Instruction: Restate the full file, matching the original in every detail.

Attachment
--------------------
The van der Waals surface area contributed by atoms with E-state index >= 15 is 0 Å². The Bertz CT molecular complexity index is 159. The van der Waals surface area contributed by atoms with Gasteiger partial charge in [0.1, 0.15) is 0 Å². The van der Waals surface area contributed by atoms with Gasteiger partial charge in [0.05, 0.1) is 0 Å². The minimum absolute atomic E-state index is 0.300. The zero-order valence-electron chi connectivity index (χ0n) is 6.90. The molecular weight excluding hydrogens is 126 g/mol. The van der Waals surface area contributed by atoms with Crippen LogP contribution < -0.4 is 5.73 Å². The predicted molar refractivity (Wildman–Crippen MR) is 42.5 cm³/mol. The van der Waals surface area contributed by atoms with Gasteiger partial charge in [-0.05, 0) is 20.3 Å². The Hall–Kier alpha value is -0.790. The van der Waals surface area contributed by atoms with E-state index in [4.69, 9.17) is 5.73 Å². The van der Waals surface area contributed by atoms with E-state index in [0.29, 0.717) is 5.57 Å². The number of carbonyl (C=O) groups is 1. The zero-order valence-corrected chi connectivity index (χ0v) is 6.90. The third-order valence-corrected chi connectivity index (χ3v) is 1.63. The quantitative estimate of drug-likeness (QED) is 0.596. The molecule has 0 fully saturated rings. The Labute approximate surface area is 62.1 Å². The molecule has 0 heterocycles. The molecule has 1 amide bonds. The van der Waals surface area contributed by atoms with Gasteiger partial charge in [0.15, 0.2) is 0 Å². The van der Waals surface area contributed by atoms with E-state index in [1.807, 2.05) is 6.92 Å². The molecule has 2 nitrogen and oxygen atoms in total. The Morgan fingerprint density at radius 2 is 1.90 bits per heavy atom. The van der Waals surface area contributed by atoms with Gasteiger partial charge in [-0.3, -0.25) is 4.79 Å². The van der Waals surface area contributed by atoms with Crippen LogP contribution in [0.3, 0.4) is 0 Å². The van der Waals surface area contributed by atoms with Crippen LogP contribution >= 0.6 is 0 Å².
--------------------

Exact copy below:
The van der Waals surface area contributed by atoms with E-state index >= 15 is 0 Å². The Bertz CT molecular complexity index is 159. The van der Waals surface area contributed by atoms with Gasteiger partial charge in [0.1, 0.15) is 0 Å². The van der Waals surface area contributed by atoms with Gasteiger partial charge in [0.05, 0.1) is 0 Å². The minimum absolute atomic E-state index is 0.300. The zero-order valence-electron chi connectivity index (χ0n) is 6.90. The molecular weight excluding hydrogens is 126 g/mol. The van der Waals surface area contributed by atoms with Crippen LogP contribution < -0.4 is 5.73 Å². The predicted molar refractivity (Wildman–Crippen MR) is 42.5 cm³/mol. The van der Waals surface area contributed by atoms with Gasteiger partial charge in [-0.05, 0) is 20.3 Å². The Hall–Kier alpha value is -0.790. The van der Waals surface area contributed by atoms with E-state index in [4.69, 9.17) is 5.73 Å². The van der Waals surface area contributed by atoms with E-state index in [0.29, 0.717) is 5.57 Å². The number of carbonyl (C=O) groups is 1. The zero-order valence-corrected chi connectivity index (χ0v) is 6.90. The third-order valence-corrected chi connectivity index (χ3v) is 1.63. The quantitative estimate of drug-likeness (QED) is 0.596. The molecule has 0 fully saturated rings. The Labute approximate surface area is 62.1 Å². The molecule has 0 heterocycles. The molecule has 1 amide bonds. The van der Waals surface area contributed by atoms with Gasteiger partial charge in [0.15, 0.2) is 0 Å². The van der Waals surface area contributed by atoms with E-state index in [1.807, 2.05) is 6.92 Å². The molecule has 2 nitrogen and oxygen atoms in total. The Morgan fingerprint density at radius 2 is 1.90 bits per heavy atom. The van der Waals surface area contributed by atoms with Gasteiger partial charge in [-0.3, -0.25) is 4.79 Å². The van der Waals surface area contributed by atoms with Crippen LogP contribution in [0.3, 0.4) is 0 Å². The van der Waals surface area contributed by atoms with Crippen LogP contribution >= 0.6 is 0 Å².